The definitive Alcoholics Anonymous program offers sufferers an informal support mentor in the shape of a sponsor, a former addict who can truly understand what participants are going through.
Grisel, a neuroscientist, is your sponsor for the journey into the neuroscience of drugs. When preparing to read Never Enough, you expect an intelligent and informed treatise on the way drugs and addiction affects the brain – and you certainly get that – but what you don’t expect is such eloquent, humanist writing by a former addict.
Disarmingly open about her own history of addiction, Never Enough is full of stories about Grisel’s decade of addiction, risky behaviour and wasted years. Tales of her first drink at 13, or feeling nothing at a beloved grandfather’s funeral because she was hopped up on Quaaludes are heart-wrenching.
Her experience comes through in language that’s both credible (liberally using the lexicon of a heavy user like ‘blitzed’ and ‘roach’) and at times quite beautiful as she talks about what statistically should have been a tragically early death.
After cleaning up, she embarked on her studies to understand and possibly cure drug addiction. As the world around us proves, the latter is much easier said than done – she discusses alcohol and caffeine (drugs that are particularly hard to dislodge socially) with just as much frankness as heroin and MDMA.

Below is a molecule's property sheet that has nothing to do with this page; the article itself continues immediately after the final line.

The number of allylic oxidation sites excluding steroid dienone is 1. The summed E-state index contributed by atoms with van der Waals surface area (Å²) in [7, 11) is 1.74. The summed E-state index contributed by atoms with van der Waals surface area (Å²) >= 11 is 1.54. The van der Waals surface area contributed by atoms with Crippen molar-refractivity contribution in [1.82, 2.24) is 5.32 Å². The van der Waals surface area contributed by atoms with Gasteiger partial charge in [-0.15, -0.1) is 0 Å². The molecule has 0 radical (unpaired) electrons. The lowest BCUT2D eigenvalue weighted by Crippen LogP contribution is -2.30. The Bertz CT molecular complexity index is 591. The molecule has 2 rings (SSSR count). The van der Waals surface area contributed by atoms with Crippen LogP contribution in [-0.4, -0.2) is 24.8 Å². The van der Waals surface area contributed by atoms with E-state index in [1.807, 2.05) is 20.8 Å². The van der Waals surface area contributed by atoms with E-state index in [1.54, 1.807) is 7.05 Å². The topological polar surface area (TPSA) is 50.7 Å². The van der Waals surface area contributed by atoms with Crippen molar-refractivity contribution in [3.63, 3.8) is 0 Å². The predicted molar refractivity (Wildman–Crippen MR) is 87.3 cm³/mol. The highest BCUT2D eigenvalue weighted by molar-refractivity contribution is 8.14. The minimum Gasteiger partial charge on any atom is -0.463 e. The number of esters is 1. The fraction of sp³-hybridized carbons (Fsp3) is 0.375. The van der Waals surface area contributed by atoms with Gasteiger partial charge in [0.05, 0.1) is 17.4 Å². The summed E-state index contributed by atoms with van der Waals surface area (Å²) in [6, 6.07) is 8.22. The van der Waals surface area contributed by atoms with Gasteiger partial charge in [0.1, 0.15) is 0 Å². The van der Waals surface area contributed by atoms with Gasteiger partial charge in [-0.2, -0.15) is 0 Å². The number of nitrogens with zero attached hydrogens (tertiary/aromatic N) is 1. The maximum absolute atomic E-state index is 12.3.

So Never Enough is full of invaluable left brain information too. Even if you never touch drugs you’ll come away an instant expert on their history, the different classes, how they affect our neurology and (therefore) why their use can be so hard to shake.
Her central thesis is the idea of neural homeostasis – that the brain has an equilibrium it works hard to return to after any experiential change, from winning the lottery or losing a spouse to snorting cocaine. As soon as a drug hits your system your brain deploys an equal and opposite reaction to return to its baseline.
When it comes to the chemistry of mind-altering drugs, the neural countermeasures offset their affects with ever-more efficiency, resulting in the characteristic need to use more to chase the same high – and feel worse when we don’t get it.
Never Enough is full of sobering statistics about drug use and abuse, and while there’s still no cure in sight, you’ll be not just much smarter about how drugs work, but more forgiving and tolerant of addicts and what they struggle with.